Liam Rector

Old Coat

Volume 16:1, Winter 2015
The Sonnet Issue

The Old Coat

Dressed in an old coat I lumber
Down a street in the East Village, time itself

Whistling up my ass and looking to punish me
For all the undone business I have walked away from,

And I think I might have stayed
In that last tower by the ocean,

The one I built with my hands and furnished
Using funds which came to me at nightfall, in a windfall…

Just ahead of me, under the telephone wires
On this long lane of troubles, I notice a gathering

Of viciously insane criminals I’ll have to pass
Getting to the end of this long block in eternity.

There’s nothing between us. Good
I look so dangerous in this coat.

Reprinted from American Prodigal, Story Line Press, 1994 with permission by Tree Swenson.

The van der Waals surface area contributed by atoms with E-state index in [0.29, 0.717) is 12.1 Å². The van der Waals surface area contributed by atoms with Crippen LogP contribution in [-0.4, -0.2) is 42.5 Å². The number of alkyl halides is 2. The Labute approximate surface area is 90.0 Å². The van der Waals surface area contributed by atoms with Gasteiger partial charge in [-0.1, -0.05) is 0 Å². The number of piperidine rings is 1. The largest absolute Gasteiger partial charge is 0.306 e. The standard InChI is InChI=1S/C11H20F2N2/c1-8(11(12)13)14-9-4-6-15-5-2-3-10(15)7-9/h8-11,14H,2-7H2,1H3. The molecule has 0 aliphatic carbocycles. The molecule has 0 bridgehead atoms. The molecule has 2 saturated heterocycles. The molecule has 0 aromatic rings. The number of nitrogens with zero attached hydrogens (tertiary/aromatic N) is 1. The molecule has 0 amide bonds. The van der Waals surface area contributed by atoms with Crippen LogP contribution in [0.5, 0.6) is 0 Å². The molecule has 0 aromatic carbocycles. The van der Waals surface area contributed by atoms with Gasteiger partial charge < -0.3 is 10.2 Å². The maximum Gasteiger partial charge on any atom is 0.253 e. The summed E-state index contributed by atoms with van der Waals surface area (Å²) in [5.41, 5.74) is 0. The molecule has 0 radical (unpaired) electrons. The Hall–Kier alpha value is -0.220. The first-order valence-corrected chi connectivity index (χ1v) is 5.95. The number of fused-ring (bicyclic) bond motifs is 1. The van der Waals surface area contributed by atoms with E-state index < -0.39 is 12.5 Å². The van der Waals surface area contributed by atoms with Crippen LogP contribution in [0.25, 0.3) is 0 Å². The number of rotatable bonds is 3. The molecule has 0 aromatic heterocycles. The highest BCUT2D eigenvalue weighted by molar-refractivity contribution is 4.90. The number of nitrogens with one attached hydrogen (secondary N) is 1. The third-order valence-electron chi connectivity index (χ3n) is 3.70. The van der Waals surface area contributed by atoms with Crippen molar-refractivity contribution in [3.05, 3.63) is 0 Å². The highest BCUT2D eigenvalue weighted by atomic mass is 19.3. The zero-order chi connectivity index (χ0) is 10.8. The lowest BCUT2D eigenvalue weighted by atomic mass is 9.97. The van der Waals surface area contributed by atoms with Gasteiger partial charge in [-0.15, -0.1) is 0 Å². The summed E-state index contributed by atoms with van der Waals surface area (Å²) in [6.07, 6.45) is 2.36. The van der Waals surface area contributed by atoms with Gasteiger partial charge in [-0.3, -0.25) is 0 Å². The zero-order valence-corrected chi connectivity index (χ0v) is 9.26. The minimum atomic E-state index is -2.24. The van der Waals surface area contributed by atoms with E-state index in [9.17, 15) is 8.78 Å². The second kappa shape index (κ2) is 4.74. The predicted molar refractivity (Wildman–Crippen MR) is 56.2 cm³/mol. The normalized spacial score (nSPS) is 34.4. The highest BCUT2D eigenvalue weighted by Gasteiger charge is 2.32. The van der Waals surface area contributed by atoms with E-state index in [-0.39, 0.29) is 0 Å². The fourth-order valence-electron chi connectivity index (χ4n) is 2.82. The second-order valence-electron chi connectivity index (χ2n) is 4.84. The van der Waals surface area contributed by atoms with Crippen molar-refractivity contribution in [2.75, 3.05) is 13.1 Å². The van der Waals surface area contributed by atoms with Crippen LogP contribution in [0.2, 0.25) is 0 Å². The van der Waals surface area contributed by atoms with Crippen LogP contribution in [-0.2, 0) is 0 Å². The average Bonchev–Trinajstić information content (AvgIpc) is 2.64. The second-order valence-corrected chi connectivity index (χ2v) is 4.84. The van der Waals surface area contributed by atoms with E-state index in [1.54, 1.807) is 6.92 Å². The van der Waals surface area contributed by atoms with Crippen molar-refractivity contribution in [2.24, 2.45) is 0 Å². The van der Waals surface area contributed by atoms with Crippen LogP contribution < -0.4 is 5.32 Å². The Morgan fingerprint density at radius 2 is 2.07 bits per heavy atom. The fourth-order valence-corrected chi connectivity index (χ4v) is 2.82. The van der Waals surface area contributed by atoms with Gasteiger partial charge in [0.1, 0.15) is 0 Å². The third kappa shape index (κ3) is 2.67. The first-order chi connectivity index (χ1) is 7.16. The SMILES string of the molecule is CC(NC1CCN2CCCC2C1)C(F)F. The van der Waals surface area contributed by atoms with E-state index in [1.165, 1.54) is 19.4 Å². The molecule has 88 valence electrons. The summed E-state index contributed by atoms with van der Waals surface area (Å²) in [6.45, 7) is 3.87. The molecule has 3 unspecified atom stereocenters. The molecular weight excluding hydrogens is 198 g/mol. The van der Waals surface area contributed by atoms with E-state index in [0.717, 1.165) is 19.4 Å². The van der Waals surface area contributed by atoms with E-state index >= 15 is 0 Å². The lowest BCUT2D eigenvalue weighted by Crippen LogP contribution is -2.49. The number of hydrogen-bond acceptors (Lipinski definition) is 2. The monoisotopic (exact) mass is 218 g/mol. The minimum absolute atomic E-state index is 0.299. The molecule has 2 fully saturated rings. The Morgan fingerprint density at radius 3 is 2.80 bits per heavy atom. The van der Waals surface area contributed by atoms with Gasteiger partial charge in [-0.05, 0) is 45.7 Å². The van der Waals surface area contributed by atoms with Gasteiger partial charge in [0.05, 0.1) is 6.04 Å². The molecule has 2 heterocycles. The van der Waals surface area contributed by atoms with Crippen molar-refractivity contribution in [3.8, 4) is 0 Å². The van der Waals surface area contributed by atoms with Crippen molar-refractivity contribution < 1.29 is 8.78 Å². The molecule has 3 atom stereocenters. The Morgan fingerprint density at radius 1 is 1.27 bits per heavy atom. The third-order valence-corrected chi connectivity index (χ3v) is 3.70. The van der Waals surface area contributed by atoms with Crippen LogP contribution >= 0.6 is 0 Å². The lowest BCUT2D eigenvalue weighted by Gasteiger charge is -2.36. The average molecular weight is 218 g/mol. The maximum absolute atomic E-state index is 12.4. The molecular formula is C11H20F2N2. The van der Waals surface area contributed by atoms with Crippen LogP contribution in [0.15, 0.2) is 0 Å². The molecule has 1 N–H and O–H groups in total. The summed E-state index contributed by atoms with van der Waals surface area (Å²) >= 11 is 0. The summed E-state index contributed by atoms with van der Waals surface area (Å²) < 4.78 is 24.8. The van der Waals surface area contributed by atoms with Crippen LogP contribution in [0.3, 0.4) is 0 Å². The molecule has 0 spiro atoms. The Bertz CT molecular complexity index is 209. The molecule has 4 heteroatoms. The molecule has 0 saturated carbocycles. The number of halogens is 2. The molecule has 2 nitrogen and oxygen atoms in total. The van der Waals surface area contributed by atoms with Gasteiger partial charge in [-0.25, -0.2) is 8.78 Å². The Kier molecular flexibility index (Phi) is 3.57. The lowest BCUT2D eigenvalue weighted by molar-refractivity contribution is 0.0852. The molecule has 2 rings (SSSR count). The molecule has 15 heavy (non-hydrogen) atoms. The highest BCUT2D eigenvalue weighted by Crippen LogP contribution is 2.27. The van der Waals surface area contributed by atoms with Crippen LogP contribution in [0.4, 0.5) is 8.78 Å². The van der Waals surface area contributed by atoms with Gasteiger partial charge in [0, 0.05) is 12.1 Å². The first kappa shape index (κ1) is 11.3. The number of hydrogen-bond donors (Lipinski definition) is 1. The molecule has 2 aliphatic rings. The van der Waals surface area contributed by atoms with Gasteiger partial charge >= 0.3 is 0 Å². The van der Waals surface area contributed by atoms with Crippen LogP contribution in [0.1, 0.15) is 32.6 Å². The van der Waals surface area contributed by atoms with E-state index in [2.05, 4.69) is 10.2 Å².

Liam Rector (November 21, 1949—August 15, 2007) was born in Washington, DC. He earned graduate degrees from the Writing Seminars at Johns Hopkins and the Kennedy School of Government at Harvard, and administered literary programs at the Folger Shakespeare Library, Associated Writing Programs, the National Endowment for the Arts, and the Academy of American Poets. He founded and directed the graduate Writing Seminars at Bennington College. In addition, he taught at Columbia University, The New School, and Emerson College. Rector is the author of three books of poems: The Executive Director of the Fallen World (2006), American Prodigal (1994), and The Sorrow of Architecture (1984). He edited The Day I Was Older: On the Poetry of Donald Hall (1989), and co-edited with Tree Swenson On the Poetry of Frank Bidart (2007). Rector received fellowships in Poetry from the Guggenheim Foundation and the National Endowment for the Arts.